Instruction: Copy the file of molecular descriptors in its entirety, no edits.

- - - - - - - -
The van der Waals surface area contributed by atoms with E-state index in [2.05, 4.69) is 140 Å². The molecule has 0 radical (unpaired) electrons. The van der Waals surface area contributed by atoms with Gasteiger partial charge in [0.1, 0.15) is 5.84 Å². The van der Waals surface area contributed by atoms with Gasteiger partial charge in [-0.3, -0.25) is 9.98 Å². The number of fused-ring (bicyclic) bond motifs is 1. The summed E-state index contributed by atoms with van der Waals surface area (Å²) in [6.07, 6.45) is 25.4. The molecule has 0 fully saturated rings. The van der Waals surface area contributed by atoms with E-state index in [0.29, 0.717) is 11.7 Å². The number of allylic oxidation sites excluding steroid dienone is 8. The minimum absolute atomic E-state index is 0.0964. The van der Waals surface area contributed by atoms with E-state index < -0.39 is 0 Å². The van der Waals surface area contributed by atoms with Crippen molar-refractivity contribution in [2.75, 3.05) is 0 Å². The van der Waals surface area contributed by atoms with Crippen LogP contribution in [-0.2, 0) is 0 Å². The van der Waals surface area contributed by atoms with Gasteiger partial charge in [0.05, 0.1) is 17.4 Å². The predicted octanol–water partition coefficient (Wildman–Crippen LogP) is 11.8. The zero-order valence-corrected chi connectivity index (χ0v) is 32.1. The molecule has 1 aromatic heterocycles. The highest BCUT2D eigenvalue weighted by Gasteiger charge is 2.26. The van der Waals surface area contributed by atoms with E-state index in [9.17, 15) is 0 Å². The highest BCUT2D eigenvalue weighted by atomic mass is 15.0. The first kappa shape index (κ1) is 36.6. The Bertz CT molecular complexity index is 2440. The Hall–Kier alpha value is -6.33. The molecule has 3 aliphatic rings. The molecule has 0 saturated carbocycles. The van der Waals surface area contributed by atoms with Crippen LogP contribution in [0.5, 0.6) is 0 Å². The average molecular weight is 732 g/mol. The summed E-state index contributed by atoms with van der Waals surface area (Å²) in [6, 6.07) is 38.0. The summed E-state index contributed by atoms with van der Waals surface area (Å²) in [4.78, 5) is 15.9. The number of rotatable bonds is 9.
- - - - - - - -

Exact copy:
The van der Waals surface area contributed by atoms with E-state index in [2.05, 4.69) is 140 Å². The molecule has 0 radical (unpaired) electrons. The van der Waals surface area contributed by atoms with Gasteiger partial charge in [0.1, 0.15) is 5.84 Å². The van der Waals surface area contributed by atoms with Gasteiger partial charge in [-0.3, -0.25) is 9.98 Å². The number of fused-ring (bicyclic) bond motifs is 1. The summed E-state index contributed by atoms with van der Waals surface area (Å²) in [6.07, 6.45) is 25.4. The molecule has 0 fully saturated rings. The van der Waals surface area contributed by atoms with E-state index in [0.29, 0.717) is 11.7 Å². The number of allylic oxidation sites excluding steroid dienone is 8. The minimum absolute atomic E-state index is 0.0964. The van der Waals surface area contributed by atoms with E-state index < -0.39 is 0 Å². The van der Waals surface area contributed by atoms with Crippen molar-refractivity contribution in [2.75, 3.05) is 0 Å². The van der Waals surface area contributed by atoms with Crippen LogP contribution in [-0.2, 0) is 0 Å². The van der Waals surface area contributed by atoms with Gasteiger partial charge in [0.05, 0.1) is 17.4 Å². The predicted octanol–water partition coefficient (Wildman–Crippen LogP) is 11.8. The zero-order valence-corrected chi connectivity index (χ0v) is 32.1. The molecule has 1 aromatic heterocycles. The highest BCUT2D eigenvalue weighted by Gasteiger charge is 2.26. The van der Waals surface area contributed by atoms with E-state index in [9.17, 15) is 0 Å². The highest BCUT2D eigenvalue weighted by atomic mass is 15.0. The first kappa shape index (κ1) is 36.6. The Bertz CT molecular complexity index is 2440. The Hall–Kier alpha value is -6.33. The molecule has 3 aliphatic rings. The molecule has 0 saturated carbocycles. The van der Waals surface area contributed by atoms with Crippen LogP contribution in [0.5, 0.6) is 0 Å². The average molecular weight is 732 g/mol. The summed E-state index contributed by atoms with van der Waals surface area (Å²) in [6, 6.07) is 38.0. The summed E-state index contributed by atoms with van der Waals surface area (Å²) in [4.78, 5) is 15.9. The number of rotatable bonds is 9.